- Religion is a critical constituent of human life, which has a direct influence on all areas of interactions with other people.
- Sometimes, it leads to conflicts and misunderstandings; in other cases, religious differences become the ground for oppression – prolonged unjust treatment and discrimination.
- That said, religious oppression is unequal treatment of those, who belong to differing confessions.
- In this way, regardless of living in the modern world that moves in the direction of eliminating borders between nations, the problem of religious oppression in the medical field is complicated to overcome.
Public policy debates
- Except for affecting social relations, religious issues are the subject of severe public policy debates.
- In most cases, public policies focus on avoiding oppression and minimizing the risks of religious segregation in the health care sector.
- There are different levels of public policy debates: care acts guaranteeing the freedom of religion and equal access to the medical aid at the court level; legislation protecting equity in the society and determining exemption in the health care sector at the state level; and hospital statutes at the local level (Issues for debate in American public policy, 2017).
- Because of the criticality of religious freedom and equality, the issue is often discussed at the highest level (for instance, President Obama paid significant attention to the problem of religious oppression in health care during his presidential debates in 2012).
- Racism and religious discrimination in different areas of social relations, including medicine, is the subject of numerous international conferences organized by the United Nations Research Institute for Social Development (UNRISD) and the most influential actors of the global community (United Nations Research Institute for Social Development, n.d.).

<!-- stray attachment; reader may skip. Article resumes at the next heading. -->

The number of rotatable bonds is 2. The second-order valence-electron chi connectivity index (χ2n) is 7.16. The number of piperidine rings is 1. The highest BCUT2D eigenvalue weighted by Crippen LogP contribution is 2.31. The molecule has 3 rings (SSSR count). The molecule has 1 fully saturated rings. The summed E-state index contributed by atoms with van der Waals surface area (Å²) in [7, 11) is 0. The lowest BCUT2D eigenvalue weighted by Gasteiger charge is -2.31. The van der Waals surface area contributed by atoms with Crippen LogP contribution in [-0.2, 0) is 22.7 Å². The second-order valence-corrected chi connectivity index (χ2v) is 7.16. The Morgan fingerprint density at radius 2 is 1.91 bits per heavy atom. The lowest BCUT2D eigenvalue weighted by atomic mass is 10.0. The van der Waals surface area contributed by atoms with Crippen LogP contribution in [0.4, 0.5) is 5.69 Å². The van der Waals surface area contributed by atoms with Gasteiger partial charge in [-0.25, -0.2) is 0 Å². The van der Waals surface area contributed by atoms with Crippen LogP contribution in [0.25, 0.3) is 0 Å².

- Besides public policy debates, religious oppression has a direct influence on free access to professional care.
- Somehow, religious minorities are the most discriminated groups of the population when it comes to free and equal access to health care.
- Most issues are connected to the negative image of certain religious minorities and their lifestyles, which are acceptable in society (Aroussel & Carlbom, 2016).
- On the other hand, medical workers tend to ignore the individual needs of religious minorities, such as following a particular lifestyle or ignoring specific recommendations due to peculiarities of religious values, although it contradicts with the mission of a doctor or nurse, i.e. being faith-blind and oppressing patients subconsciously.
- Finally, oppression might be caused by the lack of knowledge about particular religious principles, thus leading to the failure of providing faith-acceptable care.
- Nevertheless, sometimes patients themselves provoke religious oppression.
- In this way, discrimination is not always the cause of limiting access to medical care and professional aid.